Mar 22, 2013 (07:03 AM EDT)
New Web Domain Names: Should You Pass?
Read the Original Article at InformationWeek
The Internet Corporation for Assigned Numbers and Names (ICANN) received nearly 2,000 applications when it opened the doors for new generic top-level domains (gTLDs) last year. A gTLD is the string of characters "to the right of the dot" in Internet domain names, such as .com or .org.
Mega-brands like Apple and Google were among the large enterprises that bid to own and govern extensions like .apple and .google. (Google, for one, applied for more than 100 gTLDs.) Domain marketplaces like Donuts.co, on the other hand, focused on the "generic" in gTLD. Donuts.co applied for extensions like .architect and .restaurant with plans to sell the corresponding URLs at retail, as the likes of GoDaddy or 1&1 do with the 22 widely available gTLDs. The new extensions are set to start going on sale later this year.
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Nearly two-thirds of small businesses, though, have no idea the new extensions are coming, according to a recent survey by domain vendor Sedo. The poll included roughly 600 small business owners and managers, and 94% of them said they currently had no plans to purchase a new gTLD for their company.
Those SMBs stand to get squeezed out of the next Internet land grab. While a .com URL might remain the desirable address for the foreseeable future, the massive increase in potential domain names could create a variety of brand and trademark infringement headaches for businesses.
"Because 1,000 new gTLDs will be released annually, trademark owners face new challenges to their brands as the unscrupulous seek to register their brands to the left of the dot of the new gTLDs," said attorney Jeanne Hamburg of Norris McLaughlin & Marcus in an email to InformationWeek. Hamburg chairs the firm's Internet law group. "For example, generalmotors.manufacturing would infringe GM's rights in its brand by including the GM brand to the left of the dot in the new gTLD .manufacturing."
Hamburg advised that brand owners submit their registered trademarks to ICANN's Trademark Clearinghouse, the organization's program for dealing with infringement issues when new gTLDs are made available for sale. Hamburg noted that, for a fee of up to $150, registrants will be notified any time someone buys a URL that potentially infringes on their trademark "to the left of the dot" during the first 60 days the gTLD is available. The clearinghouse opens on March 26; ICANN calls it "the one-stop shop for protecting your brand in the new gTLD era."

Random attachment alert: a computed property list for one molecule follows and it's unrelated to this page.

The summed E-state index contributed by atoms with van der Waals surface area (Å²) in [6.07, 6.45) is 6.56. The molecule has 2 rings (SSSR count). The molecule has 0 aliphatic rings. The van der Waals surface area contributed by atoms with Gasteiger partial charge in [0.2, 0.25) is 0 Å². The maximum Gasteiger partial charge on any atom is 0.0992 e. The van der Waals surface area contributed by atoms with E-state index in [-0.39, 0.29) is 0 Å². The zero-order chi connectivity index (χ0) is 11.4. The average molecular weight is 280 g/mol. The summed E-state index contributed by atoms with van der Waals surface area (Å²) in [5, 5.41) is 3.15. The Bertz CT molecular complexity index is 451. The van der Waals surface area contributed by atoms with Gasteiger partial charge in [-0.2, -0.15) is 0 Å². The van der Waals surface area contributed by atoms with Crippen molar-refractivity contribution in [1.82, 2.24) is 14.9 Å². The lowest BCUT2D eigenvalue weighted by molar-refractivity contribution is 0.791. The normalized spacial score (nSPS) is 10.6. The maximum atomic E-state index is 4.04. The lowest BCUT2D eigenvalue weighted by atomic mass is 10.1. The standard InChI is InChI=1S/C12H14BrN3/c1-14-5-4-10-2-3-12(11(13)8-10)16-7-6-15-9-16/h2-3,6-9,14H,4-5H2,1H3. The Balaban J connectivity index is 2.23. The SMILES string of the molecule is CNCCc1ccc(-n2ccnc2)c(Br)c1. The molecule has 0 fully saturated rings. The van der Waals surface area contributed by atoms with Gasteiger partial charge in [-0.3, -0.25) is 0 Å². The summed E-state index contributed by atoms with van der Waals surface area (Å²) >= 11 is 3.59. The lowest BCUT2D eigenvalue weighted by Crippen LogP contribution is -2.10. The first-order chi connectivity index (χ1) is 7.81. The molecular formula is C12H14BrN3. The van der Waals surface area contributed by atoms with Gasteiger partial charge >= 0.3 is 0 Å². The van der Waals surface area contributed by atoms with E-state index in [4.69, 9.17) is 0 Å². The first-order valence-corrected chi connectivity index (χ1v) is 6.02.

Of course, not every company possesses GM's stature. Hamburg said SMBs will have to decide whether it's worth registering with the ICANN clearinghouse based on their past experiences with brand enforcement on the Web. "I do note that trademark infringements need not be willful," she said. "[We] frequently have small business clients who ask us to assist in pressing claims against others who have unwittingly infringed their rights."
Vocalize PR. "I hadn't a clue" of the new domain names, Swan said in an email to InformationWeek. "This should be interesting as it is hard enough to get people to your site without worrying about whether they've entered a) the correct spelling of your domain name, b) the correct extension and c) the correct spelling of the correct extension."
As a result, Swan said he's unlikely to buy, say, vocalizepr.agency -- one of the applied-for strings -- because of the potential for confusion among clients.
Some SMBs are aware of the new domain names; they simply aren't going to buy them. "The way we see it, all these new domain names will simply be money sinks," said Ian Aronovich, president and co-founder of GovernmentAuctions.org, in an email to InformationWeek. "Not only will everything be much more confusing for domain owners, but also online visitors who will have to remember whether sites end in .com, .org, .net, .info, .accountant, .movies, .lawyer, .doctor, .diapers or something else."
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Therein lies a potential silver lining for SMBs who ignore the new domains. Their customers might ignore them, too.
"Our research shows a majority of consumers are unaware that these changes are coming," a recent report by registry and DNS provider Afilias noted. "And once users hear about them, they would likely avoid the new extensions due to their unfamiliarity."
Just 22% of U.S. adults had heard of the new domains, according to the report, and 58% said they wouldn't visit a website with an extension they didn't recognize. In other words: the large enterprises and domain-name vendors that shelled out $185,000 a pop to apply for new extensions still have a lot of work ahead of them to get people to actually type those URLs into their Web browsers.
"Old habits die hard. [Our] research shows consumer are currently reluctant to experiment with new TLDs," the Afilias report reads. (Afilias should know: the company launched with the .info domain registry in 2001.) "Confidence in 'heritage' domains has been built over many years and dot brands have tough shoes to fill."